12 Things You Might Not Know About Andy Warhol

Susan Greenwood, Liaison Agency/Getty Images
Susan Greenwood, Liaison Agency/Getty Images

Andy Warhol is best known for creating iconic Pop art paintings of Campbell's soup cans and Marilyn Monroe in the 1960s. With the Factory, his New York City studio, he made films (such as Chelsea Girls) and championed bohemian performers (including Edie Sedgwick and Nico) that he deemed superstars. He also co-founded Interview magazine and presciently declared that everyone in the future will be world-famous for 15 minutes. To celebrate what would have been the artist's 90th birthday, here are a dozen things you might not know about Warhol.

1. HIS PARENTS WERE POOR IMMIGRANTS FROM CENTRAL EUROPE.

After leaving their village in present-day Slovakia to come to America, Andrej (or Ondrej) and Julia Warhola welcomed their son Andrew Warhola to the world in 1928. The family, including Warhol's two older brothers, lived humbly in a small apartment in a working-class neighborhood in Pittsburgh, Pennsylvania. Andrej worked as a construction worker and coal miner but died of tuberculosis peritonitis when Warhol was 13.

2. HE WAS A DEVOUT CATHOLIC WHO REGULARLY ATTENDED MASS.

Warhol grew up as a practicing Byzantine Catholic, and he quietly continued to practice his religion as an adult. He went to a church on Manhattan's Upper East Side almost every day, attending Mass or praying in the afternoon. Warhol also wore a crucifix necklace, carried a rosary, and regularly volunteered at a church-run soup kitchen. Some of his art, such as his series The Last Supper, depicts religious themes, and Warhol is buried in a Catholic cemetery in Pennsylvania.

3. HE WAS THE VELVET UNDERGROUND’S MANAGER.

Pop artist and film-maker Andy Warhol (1928 - 1987
Express Newspapers/Getty Images

In 1966 and 1967, Warhol organized events dubbed The Exploding Plastic Inevitable to combine his interests in art, performance, music, and film. He featured the Velvet Underground in The Exploding Plastic Inevitable and encouraged the band to perform with Nico, one of his superstars. Warhol then co-managed the band, produced the Velvet Underground and Nico’s self-titled album, and let the band use his banana artwork as its album cover.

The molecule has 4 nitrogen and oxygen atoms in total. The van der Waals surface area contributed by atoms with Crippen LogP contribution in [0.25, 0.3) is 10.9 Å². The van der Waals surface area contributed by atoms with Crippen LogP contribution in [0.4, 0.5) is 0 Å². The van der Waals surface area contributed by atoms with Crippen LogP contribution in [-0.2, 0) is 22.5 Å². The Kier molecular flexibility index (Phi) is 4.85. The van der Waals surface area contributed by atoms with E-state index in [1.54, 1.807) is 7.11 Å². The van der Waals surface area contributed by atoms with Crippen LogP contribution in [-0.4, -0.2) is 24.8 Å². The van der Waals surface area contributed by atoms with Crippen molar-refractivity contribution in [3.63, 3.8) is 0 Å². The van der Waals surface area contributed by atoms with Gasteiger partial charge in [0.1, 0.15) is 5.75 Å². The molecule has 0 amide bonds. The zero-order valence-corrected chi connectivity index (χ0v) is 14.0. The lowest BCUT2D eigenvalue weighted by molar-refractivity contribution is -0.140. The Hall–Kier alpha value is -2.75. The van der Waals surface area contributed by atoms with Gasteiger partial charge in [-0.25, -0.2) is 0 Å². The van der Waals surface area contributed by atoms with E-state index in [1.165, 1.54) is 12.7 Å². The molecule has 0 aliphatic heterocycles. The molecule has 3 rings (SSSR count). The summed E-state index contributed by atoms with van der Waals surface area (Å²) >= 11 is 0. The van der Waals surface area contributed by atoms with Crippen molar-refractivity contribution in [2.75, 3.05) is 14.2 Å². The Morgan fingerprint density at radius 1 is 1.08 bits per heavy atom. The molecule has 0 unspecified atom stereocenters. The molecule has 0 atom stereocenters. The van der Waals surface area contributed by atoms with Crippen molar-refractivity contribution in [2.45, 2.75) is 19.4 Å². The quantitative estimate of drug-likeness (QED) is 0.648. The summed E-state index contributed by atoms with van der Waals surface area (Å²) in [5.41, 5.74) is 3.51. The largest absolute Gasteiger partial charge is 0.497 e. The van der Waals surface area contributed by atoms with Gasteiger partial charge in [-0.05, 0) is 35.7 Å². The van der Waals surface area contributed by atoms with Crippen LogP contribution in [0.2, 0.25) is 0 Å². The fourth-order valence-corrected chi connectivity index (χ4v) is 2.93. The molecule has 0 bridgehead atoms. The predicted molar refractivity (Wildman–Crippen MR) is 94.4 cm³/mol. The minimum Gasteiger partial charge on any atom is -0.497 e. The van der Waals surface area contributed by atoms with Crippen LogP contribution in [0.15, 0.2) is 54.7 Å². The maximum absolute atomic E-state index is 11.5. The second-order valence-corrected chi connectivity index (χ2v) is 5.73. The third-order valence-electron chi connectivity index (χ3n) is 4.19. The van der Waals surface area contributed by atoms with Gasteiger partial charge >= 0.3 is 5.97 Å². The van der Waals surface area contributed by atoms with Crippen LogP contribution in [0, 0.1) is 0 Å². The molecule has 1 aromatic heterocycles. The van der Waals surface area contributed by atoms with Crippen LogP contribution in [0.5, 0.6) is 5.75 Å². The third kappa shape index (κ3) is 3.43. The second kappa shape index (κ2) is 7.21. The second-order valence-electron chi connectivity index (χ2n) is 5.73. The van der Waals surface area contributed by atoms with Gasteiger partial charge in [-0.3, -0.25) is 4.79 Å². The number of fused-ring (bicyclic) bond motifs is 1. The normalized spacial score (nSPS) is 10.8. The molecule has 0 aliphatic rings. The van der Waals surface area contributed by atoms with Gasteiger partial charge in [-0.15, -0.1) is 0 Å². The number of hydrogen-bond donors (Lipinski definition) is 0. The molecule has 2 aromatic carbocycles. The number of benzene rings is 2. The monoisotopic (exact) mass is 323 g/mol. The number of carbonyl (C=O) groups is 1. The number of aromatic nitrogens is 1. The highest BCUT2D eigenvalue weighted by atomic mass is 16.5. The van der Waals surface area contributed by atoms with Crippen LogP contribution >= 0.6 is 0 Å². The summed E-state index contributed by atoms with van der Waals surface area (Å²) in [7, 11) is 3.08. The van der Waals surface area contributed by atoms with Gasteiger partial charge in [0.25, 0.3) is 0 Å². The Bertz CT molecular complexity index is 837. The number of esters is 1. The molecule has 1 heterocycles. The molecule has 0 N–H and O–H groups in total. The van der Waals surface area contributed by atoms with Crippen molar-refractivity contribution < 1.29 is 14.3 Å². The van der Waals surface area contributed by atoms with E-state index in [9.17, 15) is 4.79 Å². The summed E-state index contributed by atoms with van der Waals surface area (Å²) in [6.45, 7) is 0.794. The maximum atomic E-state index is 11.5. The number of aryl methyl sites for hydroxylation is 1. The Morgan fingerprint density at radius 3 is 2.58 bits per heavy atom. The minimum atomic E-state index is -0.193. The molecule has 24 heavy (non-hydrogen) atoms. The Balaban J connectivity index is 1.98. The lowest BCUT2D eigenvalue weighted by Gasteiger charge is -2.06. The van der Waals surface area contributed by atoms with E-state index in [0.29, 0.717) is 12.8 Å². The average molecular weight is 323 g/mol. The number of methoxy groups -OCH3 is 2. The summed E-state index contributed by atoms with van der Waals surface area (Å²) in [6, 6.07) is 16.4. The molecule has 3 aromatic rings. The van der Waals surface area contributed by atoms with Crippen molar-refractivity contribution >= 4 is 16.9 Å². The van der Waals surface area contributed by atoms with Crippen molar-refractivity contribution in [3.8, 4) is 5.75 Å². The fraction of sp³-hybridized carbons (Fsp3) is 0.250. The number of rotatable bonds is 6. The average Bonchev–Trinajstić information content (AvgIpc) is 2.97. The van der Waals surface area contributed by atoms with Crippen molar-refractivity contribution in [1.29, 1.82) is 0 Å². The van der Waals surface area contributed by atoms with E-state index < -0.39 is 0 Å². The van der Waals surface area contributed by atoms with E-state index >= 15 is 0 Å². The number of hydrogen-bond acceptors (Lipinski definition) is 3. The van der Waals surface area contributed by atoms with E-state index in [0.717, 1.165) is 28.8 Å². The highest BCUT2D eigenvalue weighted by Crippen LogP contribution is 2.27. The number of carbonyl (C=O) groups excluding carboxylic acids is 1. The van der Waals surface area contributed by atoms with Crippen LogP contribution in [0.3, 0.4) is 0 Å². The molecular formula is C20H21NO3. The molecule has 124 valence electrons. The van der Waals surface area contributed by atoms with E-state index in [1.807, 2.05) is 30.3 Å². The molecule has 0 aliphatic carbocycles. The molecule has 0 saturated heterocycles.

4. DRELLA WAS HIS NICKNAME.

Warhol's friends and creative collaborators in the Factory called him Drella, a portmanteau of the names Dracula and Cinderella. Because he was often insincere and flippant, especially in interviews, it could be hard to uncover Warhol's true thoughts. But the nickname Drella conveyed the passive-aggressive, Jekyll and Hyde-like nature of his personality. Two members of the Velvet Underground even released an album in Warhol's memory called Songs For Drella.

5. HE USED URINE TO OXIDIZE SOME OF HIS PAINTINGS.

In 1977, Warhol started creating a series of abstract paintings called The Oxidations. Using a base of copper paint, he added urine to oxidize the paint, creating unique colors and textures. Warhol encouraged his friends to urinate on the canvases. Because each person's diet and vitamin intake differed, their urine created slightly different colors in the oxidation process and turned the copper paint various shades of green, brown, and yellow. In 2008, one of his paintings in this series sold for almost $2 million.

6. HE WAS NOMINATED FOR A GRAMMY AWARD.

In the 1950s and '60s, Warhol worked as a freelance commercial artist for companies such as Harper's Bazaar, RCA Records, and Columbia Records. Besides creating cover art for the Velvet Underground, he designed album artwork for the Rolling Stones, John Cale, and Aretha Franklin. His 1971 cover for the Rolling Stones's album Sticky Fingers—a risqué image of a man's crotch (in jeans) with a working zipper—was nominated for a Grammy Award for Best Album Cover. (It lost to a band called Pollution.)

7. HIS SILVER WIGS COVERED UP HIS EARLY BALDING.

In his early 20s, Warhol began going bald, so he wore wigs to obscure his hair loss. His silver wigs—he had a collection of dozens—contributed to his bohemian image and avant-garde mystique. Warhol's iconic 1986 series of self-portraits, called Fright Wig, shows his (fake) hair sticking straight up. In 2010, his purple self-portrait sold at Sotheby's for more than $32 million.

8. HE WAS A LIFELONG MAMA’S BOY.

Until her death in 1972, Julia Warhola was her son's close and constant companion. Mother and son lived and worked together in New York City for almost two decades. Julia appeared in his film Mrs. Warhol and provided calligraphy and lettering for his projects. A collection of her drawings is even on display at Pittsburgh's Andy Warhol Museum.